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Food shelf use rises as crop yields decrease

MIDDLEBURY — The Helping Overcome Poverty’s Effects (HOPE) food shelf in Middlebury is seeing a substantial uptick in demand from Addison County residents who are having a hard time making ends meet.
That, in itself, is of major concern to HOPE Executive Director Jeanne Montross. But the problem is compounded by the fact that this demand is occurring before the toughest winter months, and Montross knows there are many other hungry people in more distant reaches of the county who simply can’t get to the HOPE food shelf.
“What we’re seeing is the numbers of people using the food shelf are up, and we are seeing a lot of new customers coming in on a regular basis,” Montross said on Thursday.
John Fallon, a HOPE food shelf volunteer for the past four years, agreed with Montross’s assessment.
“Three weeks ago, we had four new elderly people come through the food shelf we had never seen before,” Fallon recounted. “One of them, a 90-year-old man, was about in tears that his life had gotten to this point.”
Here’s what Montross and her poverty-fighting colleagues are seeing at the Community Services Building on Boardman Street:
•  Food Shelf use is up an average of 13 percent over the same time last year. Statistics provided by HOPE specifically show that a combined total of 725 individuals representing 308 county households availed themselves of HOPE food shelf supplies between January and August of this year. By comparison, the food shelf served 655 individuals from 279 households during the same period last year, and 549 individuals from 249 households during that timeline in 2015.
Around 30 percent of this year’s clients have been children, according to Montross. People can typically use the food shelf once a month, and receive enough food for 3 meals for 3 days for each member of their household.
•  HOPE’s food surplus and farm produce section drew more than 7,500 visits through August of this year, according to Montross. That compares to 7,332 visits during the same timeframe last year and 4,895 visits through the same period in 2015.
People are allowed to take food from the food surplus/farm produce area every day the HOPE offices are open.
HOPE has, for almost a decade, made strides in supplementing its food stores with surplus produce harvested from area farms. This gleaning program generated 40,519 pounds of donated foods from farms during 2016, which was a stellar year for growers. The top five gleaned crops last year were carrots (10,435 pounds), winter squash (3,264 pounds), zucchini (5,362 pounds) and potatoes (2,202 pounds). This food might otherwise have remained unused and instead helped supplement the diets of hundreds of low-income Addison County residents.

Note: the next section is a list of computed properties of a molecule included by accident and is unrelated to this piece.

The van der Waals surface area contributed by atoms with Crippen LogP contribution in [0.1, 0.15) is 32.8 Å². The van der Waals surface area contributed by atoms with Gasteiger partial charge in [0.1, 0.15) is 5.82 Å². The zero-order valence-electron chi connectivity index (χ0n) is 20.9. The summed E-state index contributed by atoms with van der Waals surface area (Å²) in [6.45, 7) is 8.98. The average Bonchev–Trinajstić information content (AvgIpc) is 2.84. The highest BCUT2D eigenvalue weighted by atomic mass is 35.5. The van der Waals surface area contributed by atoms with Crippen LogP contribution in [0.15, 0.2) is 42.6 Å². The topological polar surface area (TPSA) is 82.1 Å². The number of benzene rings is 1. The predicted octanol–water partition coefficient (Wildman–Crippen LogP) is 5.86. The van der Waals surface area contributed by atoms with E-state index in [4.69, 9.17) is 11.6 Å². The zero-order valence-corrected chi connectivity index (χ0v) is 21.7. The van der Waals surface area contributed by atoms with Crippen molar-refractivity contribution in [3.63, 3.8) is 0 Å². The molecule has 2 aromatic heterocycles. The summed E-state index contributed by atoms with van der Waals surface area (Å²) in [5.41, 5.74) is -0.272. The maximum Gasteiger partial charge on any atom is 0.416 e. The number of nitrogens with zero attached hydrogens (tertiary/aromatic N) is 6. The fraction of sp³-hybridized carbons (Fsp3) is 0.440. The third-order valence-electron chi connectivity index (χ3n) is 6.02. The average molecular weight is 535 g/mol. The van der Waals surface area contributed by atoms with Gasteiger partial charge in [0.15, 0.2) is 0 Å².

HOPE has a display cooler and a freezer to help extend the life of the veggies. The organization also collaborates with the Patricia A. Hannaford Career Center, whose culinary students help process vegetables into nourishing soups.
In all, 164 volunteers contributed a combined total of 379 hours to HOPE’s gleaning program, under the direction of Lily Bradburn, local food access coordinator.
Unfortunately, this year’s harvest is not looking as good as last year’s, according to HOPE officials, who pointed to weather factors that have choked some vegetable crops.
Donated farm produce is down roughly 41 percent this year, according to HOPE statistics.
As of last week, HOPE this year had:
•  Gleaned 12,431 pounds of food.
•  Processed 403 pounds of food for its freezer.
•  Made 290 quarts of soup using gleaned veggies.
•  Attracted 60 volunteers to do gleaning-related work.
Montross said the peak gleaning period will likely end in mid-October, so HOPE officials are hoping for more veggie donations before the first heavy frosts begin to set in. The organization will also accept produce donations from people whose gardens yield more than they can use. She stressed those making produce donations should only give veggies that they would eat themselves.
Rather than hunker down and stretch food reserves as far as they will go, HOPE is looking at ways to expand accessibility to the food shelf.
“There are more people eligible for our services than we are currently serving,” Montross said.
To wit: More than 14 percent of the populations of both Granville and Goshen are deemed to be living below federal poverty guidelines, but HOPE is currently serving fewer than 2 percent of the residents of those two towns, according to Montross.
In Ripton, 12.7 percent of the population qualifies for HOPE services, yet the agency is only serving 2.72 percent of that’s town population, Montross said. In Bridport, 9.3 percent of the residents qualify for HOPE assistance, but only 3.61 percent are availing themselves of it.
“Part of our strategic plan is to serve more people in need,” Montross said.
That will likely require HOPE to export its food shelf amenities to people who currently can’t get to Middlebury. That might entail setting up small satellite offices in a few other communities, according to Montross.
HOPE a few years ago tried to reach more households by sending food along with Meals on Wheels delivery volunteers. But the program “wasn’t getting the right food to the right people,” Montross lamented. Meals on Wheels primarily serves the elderly, some of whom are unable to take raw ingredients and turn them into a meal.
But HOPE officials are counting on continued community support to make sure no one goes hungry this year. As usual, Middlebury-area schools will conduct food drives to benefit the food shelf. Anyone interested in donating or volunteering to the food shelf should call HOPE at 388-3608.
“The community support is growing and there has been more awareness,” Montross said. “And our local farms have been incredibly generous.”
Reporter John Flowers is at [email protected].

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